Here is an article with more information about when to work with a real estate attorney.
What Should You Look for in a Real Estate Contract?
Some terms you should always look for in a real estate contract include:
- Financing terms. The contract should detail how you will pay for the home, including your mortgage, down payment, and interest rate. If you make an offer for an interest rate you are not approved for in your offer, the seller will be allowed to keep your earnest money deposit if you back out of the sale.
- Closing costs. The document should detail who will manage the closing costs and any brokerage fees associated with the transaction. In addition, the contact should state how much each party will pay in dollar amounts, e.g., $10,000.
- A breakdown of fee responsibilities. How much do the buyer and seller pay for escrow fees, realtor fees, tax, title insurance, and so on? These terms are often negotiated at large before signing a contract, and their exact distribution should be clear in the document.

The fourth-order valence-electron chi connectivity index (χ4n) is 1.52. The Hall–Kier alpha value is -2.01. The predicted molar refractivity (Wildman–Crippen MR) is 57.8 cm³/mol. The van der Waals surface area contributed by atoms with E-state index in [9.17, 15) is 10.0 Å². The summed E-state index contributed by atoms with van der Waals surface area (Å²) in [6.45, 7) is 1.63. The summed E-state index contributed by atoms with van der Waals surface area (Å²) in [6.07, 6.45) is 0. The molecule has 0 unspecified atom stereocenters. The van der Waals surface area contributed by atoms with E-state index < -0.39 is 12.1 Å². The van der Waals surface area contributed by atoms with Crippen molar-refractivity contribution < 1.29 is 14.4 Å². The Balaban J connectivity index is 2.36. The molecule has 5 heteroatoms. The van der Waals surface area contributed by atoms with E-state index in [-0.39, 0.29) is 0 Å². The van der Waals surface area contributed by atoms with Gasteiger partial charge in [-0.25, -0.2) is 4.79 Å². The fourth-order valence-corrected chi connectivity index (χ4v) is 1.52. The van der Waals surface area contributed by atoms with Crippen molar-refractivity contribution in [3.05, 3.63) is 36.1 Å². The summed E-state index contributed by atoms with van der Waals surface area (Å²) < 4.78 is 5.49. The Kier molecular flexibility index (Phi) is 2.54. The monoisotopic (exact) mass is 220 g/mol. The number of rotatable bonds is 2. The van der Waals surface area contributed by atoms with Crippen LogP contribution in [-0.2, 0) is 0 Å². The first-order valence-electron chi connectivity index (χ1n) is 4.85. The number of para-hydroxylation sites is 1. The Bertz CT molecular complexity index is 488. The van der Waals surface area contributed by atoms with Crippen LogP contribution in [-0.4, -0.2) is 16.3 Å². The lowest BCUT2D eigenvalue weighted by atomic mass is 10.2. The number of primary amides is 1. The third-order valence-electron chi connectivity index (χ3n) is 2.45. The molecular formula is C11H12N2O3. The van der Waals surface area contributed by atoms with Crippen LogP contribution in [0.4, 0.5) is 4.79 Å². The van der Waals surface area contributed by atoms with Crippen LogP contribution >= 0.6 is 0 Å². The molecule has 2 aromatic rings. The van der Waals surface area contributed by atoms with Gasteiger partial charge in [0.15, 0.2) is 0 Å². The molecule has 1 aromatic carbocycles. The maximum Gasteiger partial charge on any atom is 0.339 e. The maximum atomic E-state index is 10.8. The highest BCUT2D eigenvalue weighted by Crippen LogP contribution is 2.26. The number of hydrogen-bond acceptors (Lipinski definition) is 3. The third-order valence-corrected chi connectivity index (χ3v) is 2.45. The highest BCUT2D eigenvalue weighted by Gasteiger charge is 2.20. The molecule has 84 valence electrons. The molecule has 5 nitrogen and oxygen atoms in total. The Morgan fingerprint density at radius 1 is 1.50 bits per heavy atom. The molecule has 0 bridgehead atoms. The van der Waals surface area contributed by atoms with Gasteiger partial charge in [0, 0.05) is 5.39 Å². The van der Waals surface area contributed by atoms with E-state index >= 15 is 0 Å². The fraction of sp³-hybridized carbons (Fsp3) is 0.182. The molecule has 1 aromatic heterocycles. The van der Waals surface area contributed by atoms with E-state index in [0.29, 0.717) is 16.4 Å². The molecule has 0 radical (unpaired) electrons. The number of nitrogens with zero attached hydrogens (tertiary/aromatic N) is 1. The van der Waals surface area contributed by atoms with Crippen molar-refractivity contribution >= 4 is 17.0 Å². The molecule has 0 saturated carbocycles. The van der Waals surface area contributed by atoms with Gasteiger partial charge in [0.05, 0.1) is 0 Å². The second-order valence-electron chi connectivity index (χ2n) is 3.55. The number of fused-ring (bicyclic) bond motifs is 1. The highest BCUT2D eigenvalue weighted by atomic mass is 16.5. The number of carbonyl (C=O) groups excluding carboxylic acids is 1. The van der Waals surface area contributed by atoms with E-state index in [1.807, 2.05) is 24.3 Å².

- Home inspection terms. There should always be a home inspection contingency that allows the buyer to withdraw their offer and have their earnest money returned under certain conditions. Common home inspection contingencies include mold growth, foundation problems, pests, and radon.
- Fixtures, appliances, and furniture.The document should say so if light fixtures, windows, doors, and domestic appliances are not included in the final sale. However, suppose the owner is including any of their furniture in the property sale. In that case, they must provide a list of the belongings and their value. This value should be factored into the final price of the house.
- The closing date. It typically takes between 30 and 60 days to close a deal on the house. Any issues that happen during this time can affect the final result; certain contingencies can be incorporated into the contract that allows the buyer or seller to cancel the transaction under certain conditions